In the days after 11 Jewish people were senselessly killed at the Tree of Life Congregation in Philadelphia and the Irvine orthodox synagogue, Beth Jacob along with Irvine Valley College were graffitied with anti Semitic words of hate, the faith remains unwavering within the local Irvine community.

Photo courtesy of Allen Berezovsky

“The mood is cautious but resilient,” acknowledged Yisroel Ciner, temple rabbi at Beth Jacob Congregation of Irvine. “We recognize that there are haters out there, but at the same time, are confident that the good people far outnumber them.”

Safety measures are being put in place after the senseless vandalism.

“We are learning lessons and reacting appropriately,” Ciner exclusively told the Irvine Weekly.

Last Friday, Ciner was at a press conference led by Irvine Mayor Donald P. Wagner with speakers from Beth Jacob, interfaith partners, and the community to discuss the anti-Jewish vandalism.

Photo courtesy of Irvine Police Department

During the event, the Anti-Defamation League (ADL) announced that they will be giving a $5,000 reward for any accurate information leading to the arrest and conviction of the person/people responsible for the desecration at Ciner’s temple.

“The event on Friday was heartwarming and inspiring,” Ciner told us. It “confirmed my belief that there are far more friends than enemies. The friendly people don’t make the news headlines.”

Lee Weissman has been a member of Beth Jacob for 25 years.

“I think that, particularly in the light of the attack in Pittsburgh, people are wary and concerned for the safety of the community. It is jarring,” Weissman said.

Weissman said a young man had plotted to attack their synagogue earlier this year, but thankfully, his plot was foiled and the suspect was caught. “So we were already very concerned about security.”

Like Rabbi Ciner, Weissman has been touched by the outpouring of support from many people in Irvine.

“The Muslim community in particular, has been a source of great hope.”

A Persian man approached Weissman in the supermarket at Wholesome Choice. “He embraced me and said, ‘Rabbi, love always wins!’ (I am not a Rabbi but I look like one.) That is the bottom line – really this is what our community is about.”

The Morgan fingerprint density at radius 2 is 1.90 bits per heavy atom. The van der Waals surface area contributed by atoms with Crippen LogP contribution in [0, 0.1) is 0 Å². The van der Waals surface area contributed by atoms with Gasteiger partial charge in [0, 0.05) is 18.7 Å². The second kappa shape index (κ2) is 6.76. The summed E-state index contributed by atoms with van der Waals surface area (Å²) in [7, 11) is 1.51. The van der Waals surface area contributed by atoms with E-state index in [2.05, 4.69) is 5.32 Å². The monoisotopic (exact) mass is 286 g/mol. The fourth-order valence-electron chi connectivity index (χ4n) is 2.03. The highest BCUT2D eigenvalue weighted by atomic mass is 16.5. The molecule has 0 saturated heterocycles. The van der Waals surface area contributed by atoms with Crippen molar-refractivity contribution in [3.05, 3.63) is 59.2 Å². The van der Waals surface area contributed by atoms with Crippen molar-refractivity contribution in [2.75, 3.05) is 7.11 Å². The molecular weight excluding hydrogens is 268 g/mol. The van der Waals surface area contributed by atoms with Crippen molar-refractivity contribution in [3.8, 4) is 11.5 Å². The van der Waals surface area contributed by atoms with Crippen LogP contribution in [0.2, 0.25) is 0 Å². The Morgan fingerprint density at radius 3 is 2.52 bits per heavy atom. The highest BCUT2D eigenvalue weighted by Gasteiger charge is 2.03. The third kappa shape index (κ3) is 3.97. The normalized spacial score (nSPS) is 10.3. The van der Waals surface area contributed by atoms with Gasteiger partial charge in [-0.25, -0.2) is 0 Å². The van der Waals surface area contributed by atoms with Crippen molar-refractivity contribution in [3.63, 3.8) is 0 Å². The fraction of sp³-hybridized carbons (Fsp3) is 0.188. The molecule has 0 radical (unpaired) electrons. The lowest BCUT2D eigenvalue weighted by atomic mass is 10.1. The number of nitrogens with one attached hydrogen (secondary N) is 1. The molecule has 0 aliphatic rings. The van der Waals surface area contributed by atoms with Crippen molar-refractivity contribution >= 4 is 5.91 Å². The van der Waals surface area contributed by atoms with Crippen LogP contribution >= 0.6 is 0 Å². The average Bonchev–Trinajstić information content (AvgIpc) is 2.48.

Weissman’s daughter, Sara has been equally pained by recent events.

“I grew up on Beth Jacob’s playground, and I’ve always loved and admired its warmth. It’s the kind of community where no one walks out the door without an invitation to shabbat dinner.”

Sara refuses to be afraid when she visits her place of worship.

“Whoever vandalized our synagogue is trying to make us afraid – afraid to go to services, afraid to open our sanctuary and our homes to people. And I don’t know where we go from here, but I have no doubt Beth Jacob will continue to be what it’s always been – a warm, welcoming Jewish home in Irvine,” she emphasized.

“Knowing my community, red spray paint can’t change that.”

The Irvine Police Department is working closely with the president of Beth Jacob Synagogue, Allen Berezovsky, to investigate this hate crime.

Even with the recent violence, Janice Mautner Markham, violinist and her Jewish klezmer gypsy rock band, Mostly Kosher, are scheduled to perform next month at Irvine’s University Synagogue. The temples are right around the corner from each other.

Mostly Kosher – photo courtesy of Kirsten Burns

“We are not afraid. I feel more connected to my community…Performing in Irvine for Chanukah becomes a joyous protest against those who would try to silence us. Also, the idea of lighting the holiday candles takes on a more profound meaning.”

Mostly Kosher feels a deep connection to Irvine’s Jewish community. For the past few years, the band has played for the “Shabbat Alive” program at Irvine’s Bommer Canyon, sponsored by Community Scholar Program and Shalom Family of Jewish Federation & Family Services.

“My fellow musicians and I have been deeply impacted by the recent anti-Semitic attacks on our country. This past weekend, we participated in the #showupforshabbat response to the violence and hate. So many synagogues conducted interfaith services and it was heartening to see the various segments of our communities come together.”

During the shabbat service, Markham saw ministers and members from neighborhood churches, along with the Muslim community supporting the Friday night worship.

“This pulling together in the face of violence and hate is giving us strength, and helping us to abandon fear in attending our religious institutions,” noted Markham. “As Martin Luther King Jr. said, ‘Hate cannot drive out Hate; only Love can do that.’”

Markham invites Irvine Weekly readers to attend University Synagogue’s Hanukkah celebration.

“The act of celebration becomes more impactful and important than ever, so let’s sing, dance and celebrate life,” she enthused.

“We have used our music to accompany the sadness and grief we have felt, which is so crucial and necessary. However, I believe an extension of the response to bigotry and hate is to live life and be able to celebrate, to not be shut down. These events are ones of solidarity, hope and joy as we lead into a secular New Year.”

In a recent press release, the Irvine Police Department has increased patrols at Irvine’s Jewish facilities. “IPD has reached out to its partners in the Jewish community to reaffirm the Department’s commitment to protecting their members, houses of worship and educational institutions.”

Anyone with information on this case is asked to contact Irvine Police Department Detective Dave Tran at 949-724-7098.


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